March 2012 Print

Book Review: The War of the Vendée by Christopher Check

Book Review: The War of the Vendée by Christopher Check

Scott Quinn

Christopher Check continues his excellent series of audio lectures of interest and importance for Roman Catholics (see Henry VIII and the Anglican Schism, The Cristeros and the Martyrs of the Mexican Revolution, and Lepanto: The Battle that Saved the West, CDs available at with an installment on the Vendée, an inspiring episode during the French Revolution (1789-1799). This is the story of the heroic and brave peasants and nobles of a staunchly Catholic and royalist region of France who stood up for their faith and their king against the murdering hordes of revolutionaries who were seducing the world with the lies and cries of “Liberty, Equality, and Brotherhood!” In just over an hour, Check delivers a thorough overview of the direct cause of the rebellion, the French Revolution’s all-out assault on the Church throughout France, and introduces the listener to the major players on both sides of the conflict. This lecture would serve easily as the basis for a lively evening of conversation and education for any family or school.

The dominant theme woven throughout this lecture is the seemingly paradoxical Catholic notion of localism in temporal matters and adherence to Rome in matters of faith against the all-encompassing and all-consuming appetite of the modern state. Check cites one example in particular where the Vendée armies were improbably winning battle after battle against the government’s army and actually had Paris in their sights when they chose a different target. According to Napoleon, had the Catholic army marched on Paris, victory would have been theirs. To think how much differently (for the better) world history would have transpired had Paris been reclaimed by the Catholics!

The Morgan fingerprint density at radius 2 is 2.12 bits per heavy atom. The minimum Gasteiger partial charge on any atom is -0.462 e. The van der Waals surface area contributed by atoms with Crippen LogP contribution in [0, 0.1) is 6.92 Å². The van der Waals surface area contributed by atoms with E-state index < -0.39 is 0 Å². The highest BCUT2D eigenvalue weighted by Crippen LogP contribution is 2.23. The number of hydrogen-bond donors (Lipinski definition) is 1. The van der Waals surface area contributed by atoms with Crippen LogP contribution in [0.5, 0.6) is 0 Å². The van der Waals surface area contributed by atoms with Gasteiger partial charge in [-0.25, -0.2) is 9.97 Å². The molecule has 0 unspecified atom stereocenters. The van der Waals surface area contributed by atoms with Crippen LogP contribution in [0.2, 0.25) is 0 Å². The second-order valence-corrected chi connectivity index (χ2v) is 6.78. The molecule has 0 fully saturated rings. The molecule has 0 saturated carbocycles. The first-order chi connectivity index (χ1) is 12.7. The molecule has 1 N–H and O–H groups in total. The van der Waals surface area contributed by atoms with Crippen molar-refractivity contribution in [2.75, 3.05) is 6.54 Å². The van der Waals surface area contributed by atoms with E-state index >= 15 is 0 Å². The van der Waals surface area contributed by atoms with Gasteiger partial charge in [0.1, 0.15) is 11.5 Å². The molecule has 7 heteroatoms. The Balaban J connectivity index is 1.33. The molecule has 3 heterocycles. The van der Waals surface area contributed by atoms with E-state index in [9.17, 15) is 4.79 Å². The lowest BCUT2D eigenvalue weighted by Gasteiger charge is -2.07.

Check’s riveting delivery draws in the listener with discussions of the unique topography of the region, stories of courageous men (and the women who prodded their men to courage!), and sadistic, genocidal reprisals by the revolutionary government, yet never gets bogged down with too many details, instead painting an impressionistic picture that will inspire even the most history-averse to learn more about this sad—and proud—time in the history of the Church. There have not been many occasions for Catholics to cheer military and political successes over the last few hundred years, and the rebellion of Catholic Vendée ends in terror and tragedy. Total war became the strategy of the revolutionary government’s army. Genocide ensued at a pace at which even the efficient guillotine could not keep up. The elderly, women, and children were not spared the fury of those who promised liberty and equality and brotherhood.

To those who think the sad history of the Vendée is ancient history, Check notes the legacy of the French Revolution’s total war strategy on General Sherman’s genocidal march through Georgia, the use of atomic bombs, and un-Christian calls for “unconditional surrender,” and warns us that, sooner or later, we may be called to “answer so sacred a call to arms.”